Shortage Of Immigrant Farm Workers Presents Challenge For Some High Plains Producers

Oct 26, 2017

Credit CCO Public Domain

Bernie Thiel, like many agricultural producers across the High Plains, has had to lower the acreage he plants to squash because of a lack of labor.

As The Texas Observer reports, Thiel grows labor-intensive produce like squash, zucchini, tomatoes and okra outside of Lubbock. The produce must be hand-picked - backbreaking work that most Americans aren’t willing to do. So like many farmers, Thiel relies on immigrant labor to get the job done, but many of his workers are aging and 50 to 70 percent of immigrant farmworkers are in the country illegally, so it’s difficult to find the help he needs.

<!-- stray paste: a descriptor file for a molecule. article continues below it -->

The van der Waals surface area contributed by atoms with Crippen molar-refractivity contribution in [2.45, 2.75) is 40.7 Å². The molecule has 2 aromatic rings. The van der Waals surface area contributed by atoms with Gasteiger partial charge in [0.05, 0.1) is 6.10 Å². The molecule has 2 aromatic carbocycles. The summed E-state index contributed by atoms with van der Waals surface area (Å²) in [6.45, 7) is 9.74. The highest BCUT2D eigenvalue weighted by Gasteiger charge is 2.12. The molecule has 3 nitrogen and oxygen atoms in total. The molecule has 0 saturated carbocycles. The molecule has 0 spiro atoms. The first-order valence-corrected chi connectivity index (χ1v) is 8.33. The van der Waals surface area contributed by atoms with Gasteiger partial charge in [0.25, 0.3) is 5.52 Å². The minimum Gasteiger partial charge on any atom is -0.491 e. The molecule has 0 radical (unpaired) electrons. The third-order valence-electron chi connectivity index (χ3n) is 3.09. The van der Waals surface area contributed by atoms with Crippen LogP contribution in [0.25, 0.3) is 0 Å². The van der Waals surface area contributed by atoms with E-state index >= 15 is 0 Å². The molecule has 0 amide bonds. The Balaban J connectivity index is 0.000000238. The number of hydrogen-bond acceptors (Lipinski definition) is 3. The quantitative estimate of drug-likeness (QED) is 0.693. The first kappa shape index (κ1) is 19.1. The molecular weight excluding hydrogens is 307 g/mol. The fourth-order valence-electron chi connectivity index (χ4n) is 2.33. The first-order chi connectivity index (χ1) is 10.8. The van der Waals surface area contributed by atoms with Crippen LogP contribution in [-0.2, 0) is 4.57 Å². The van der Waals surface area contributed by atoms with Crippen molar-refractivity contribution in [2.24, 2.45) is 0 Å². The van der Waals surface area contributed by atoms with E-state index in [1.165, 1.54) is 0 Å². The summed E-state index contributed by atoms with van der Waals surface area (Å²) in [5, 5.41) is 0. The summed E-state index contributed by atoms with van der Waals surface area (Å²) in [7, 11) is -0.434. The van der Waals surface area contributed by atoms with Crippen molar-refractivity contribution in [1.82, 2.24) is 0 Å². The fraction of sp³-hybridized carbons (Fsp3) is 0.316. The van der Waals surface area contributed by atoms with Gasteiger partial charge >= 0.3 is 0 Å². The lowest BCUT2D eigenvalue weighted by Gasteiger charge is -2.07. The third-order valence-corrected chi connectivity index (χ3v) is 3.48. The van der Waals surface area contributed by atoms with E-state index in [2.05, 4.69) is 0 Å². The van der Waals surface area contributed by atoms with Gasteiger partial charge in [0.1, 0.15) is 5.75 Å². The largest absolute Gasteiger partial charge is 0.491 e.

Thiel has sought domestic workers but hasn’t had much luck. He said if he doesn’t find help soon, he “may just bow out and ride off into the sunset.”

Low pay and often dangerous work conditions, as well as increased immigration enforcement, has likely kept some of the estimated 100,000 undocumented farm laborers who reside in the southern part of the state from traveling to the Panhandle, because it would require them to use a major highway, past immigration checkpoints, heightening the risk of deportation.